Tag: Chief Justice Earl Warren

U.S. Senate Hopeful Kamala Harris Receives Johnnie L. Cochran Jr. Public Service Award

Kamala Harris

Loyola Law School in Los Angeles honored California Attorney General Kamala D. Harris with its Johnnie L. Cochran, Jr. Public Service Award during a ceremony Friday that featured a panel discussion exploring the intersection of race and community policing. The event benefitted Loyola’s African American Scholarship Fund.

cochran15-STD-topThe Cochran Award is presented annually to an individual who embodies the qualities of the late Loyola alumnus Johnnie L. Cochran, Jr. ’62. “Nobody has had the courage to say this is wrong,” Cochran once said. This award celebrates those who have such courage – those who have demonstrated excellence in their profession, dedication to social justice and a commitment to serving their community. These trailblazers, innovators, master attorneys and mentors embody the spirit of Cochran, the legendary attorney who dedicated his career to helping underserved constituencies fight for justice.

In the wake of such high-profile instances of racial conflict with law enforcement in Ferguson, Mo. and New York City, the panel discussion “Seeking Justice in Our Community” focused on the challenges African-American and Latino communities face with regard to community policing. The panelists were Benjamin Crump, partner, Parks & Crump, L.L.C.; Jamon Hicks ’04, partner, Douglas / Hicks Law; Pamela Means, president, National Bar Association; Earl Paysinger, first assistant chief, Los Angeles Police Department; and Connie Rice, co-director, the Advancement Project.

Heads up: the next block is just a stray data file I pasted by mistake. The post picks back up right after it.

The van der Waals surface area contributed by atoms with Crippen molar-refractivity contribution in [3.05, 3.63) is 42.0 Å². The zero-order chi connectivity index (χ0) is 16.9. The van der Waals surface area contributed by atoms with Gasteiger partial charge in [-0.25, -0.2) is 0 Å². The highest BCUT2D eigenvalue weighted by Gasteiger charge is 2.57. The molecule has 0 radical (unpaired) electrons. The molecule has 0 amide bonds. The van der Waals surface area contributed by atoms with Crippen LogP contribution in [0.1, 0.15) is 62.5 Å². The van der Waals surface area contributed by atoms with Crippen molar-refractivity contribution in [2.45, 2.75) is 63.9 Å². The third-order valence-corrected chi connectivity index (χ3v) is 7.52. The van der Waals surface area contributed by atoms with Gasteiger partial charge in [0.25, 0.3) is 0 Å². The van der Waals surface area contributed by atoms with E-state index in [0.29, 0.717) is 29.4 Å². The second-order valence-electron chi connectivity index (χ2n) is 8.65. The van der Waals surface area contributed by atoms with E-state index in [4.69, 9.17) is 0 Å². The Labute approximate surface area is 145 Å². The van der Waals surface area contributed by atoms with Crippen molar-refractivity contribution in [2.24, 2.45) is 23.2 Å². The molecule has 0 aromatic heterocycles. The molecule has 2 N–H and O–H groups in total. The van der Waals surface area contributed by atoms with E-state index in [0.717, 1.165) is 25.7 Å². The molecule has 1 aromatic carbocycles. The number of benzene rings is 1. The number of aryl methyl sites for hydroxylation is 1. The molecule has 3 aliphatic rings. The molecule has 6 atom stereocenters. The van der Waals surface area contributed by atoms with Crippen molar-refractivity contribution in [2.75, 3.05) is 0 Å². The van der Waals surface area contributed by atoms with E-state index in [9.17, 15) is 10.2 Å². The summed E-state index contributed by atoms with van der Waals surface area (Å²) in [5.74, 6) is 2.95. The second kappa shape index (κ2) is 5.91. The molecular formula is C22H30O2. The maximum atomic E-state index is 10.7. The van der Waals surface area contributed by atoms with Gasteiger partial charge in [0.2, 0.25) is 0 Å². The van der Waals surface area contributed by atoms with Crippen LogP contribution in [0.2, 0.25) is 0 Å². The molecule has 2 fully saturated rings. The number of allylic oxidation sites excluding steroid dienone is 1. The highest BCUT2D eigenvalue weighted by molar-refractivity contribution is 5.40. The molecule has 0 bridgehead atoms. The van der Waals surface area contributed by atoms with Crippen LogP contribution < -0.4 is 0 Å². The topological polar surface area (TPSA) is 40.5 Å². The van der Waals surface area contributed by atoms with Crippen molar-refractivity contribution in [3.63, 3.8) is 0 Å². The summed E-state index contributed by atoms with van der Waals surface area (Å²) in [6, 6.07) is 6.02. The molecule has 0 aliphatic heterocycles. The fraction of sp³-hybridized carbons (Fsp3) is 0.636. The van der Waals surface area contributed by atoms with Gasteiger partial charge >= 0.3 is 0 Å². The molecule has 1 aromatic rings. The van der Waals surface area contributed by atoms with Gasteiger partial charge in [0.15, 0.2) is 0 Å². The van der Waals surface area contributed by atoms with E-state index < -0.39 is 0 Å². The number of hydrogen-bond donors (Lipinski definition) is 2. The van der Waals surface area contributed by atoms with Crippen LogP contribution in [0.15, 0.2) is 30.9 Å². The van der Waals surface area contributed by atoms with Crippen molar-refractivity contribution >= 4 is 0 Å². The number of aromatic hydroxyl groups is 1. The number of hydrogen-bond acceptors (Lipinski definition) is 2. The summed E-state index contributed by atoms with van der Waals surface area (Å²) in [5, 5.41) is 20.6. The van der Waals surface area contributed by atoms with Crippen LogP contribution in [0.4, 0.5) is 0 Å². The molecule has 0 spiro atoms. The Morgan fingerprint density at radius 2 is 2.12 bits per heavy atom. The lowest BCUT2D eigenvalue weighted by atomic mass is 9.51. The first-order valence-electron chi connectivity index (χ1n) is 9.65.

article by Lori Lakin Hutcherson (follow @lakinhutcherson)

R.I.P. Charles V. Bush, the First Black Page in the U.S. Supreme Court

2CharlesBushAccording to UPI.com, Charles V. Bush, the first African-American to serve as a U.S. Supreme Court page, and one of the first black Air Force Academy graduates, has died in Montana. He was 72.  Bush’s wife, Bettina Bush, told The Washington Post he died from colon cancer Nov. 5 at his home in Lolo.

Bush, who grew up in segregated Washington, was fourteen years old when he was named a Supreme Court page in July 1954. Bush worked primarily in the anteroom of Chief Justice Earl Warren, who sought the appointment of an African-American.  Bush was a member of the debate and rugby teams and a squadron commander at the Air Force Academy, before graduating in 1963.

Bush also served in Vietnam from 1967 to 1968, overseeing intelligence teams during the Tet Offensive and the Battle of Khe Sanh, the Post said.  He left the Air Force in 1970 with the rank of captain. His son, Chip Bush, said the elder Bush left in part because he thought he was overlooked for a promotion due to his race.

Besides his work in the corporate sector, Bush was a diversity consultant to the Air Force and the Air Force Academy, the Post said. His corporate career included work in executive-level positions for companies, including Max Factor and Hughes Electronics.  Survivors include his wife, three children, his mother, a sister, nine grandchildren, and two great-grandchildren.  To learn more about Bush’s life and career, click here.

article by Lori Lakin Hutcherson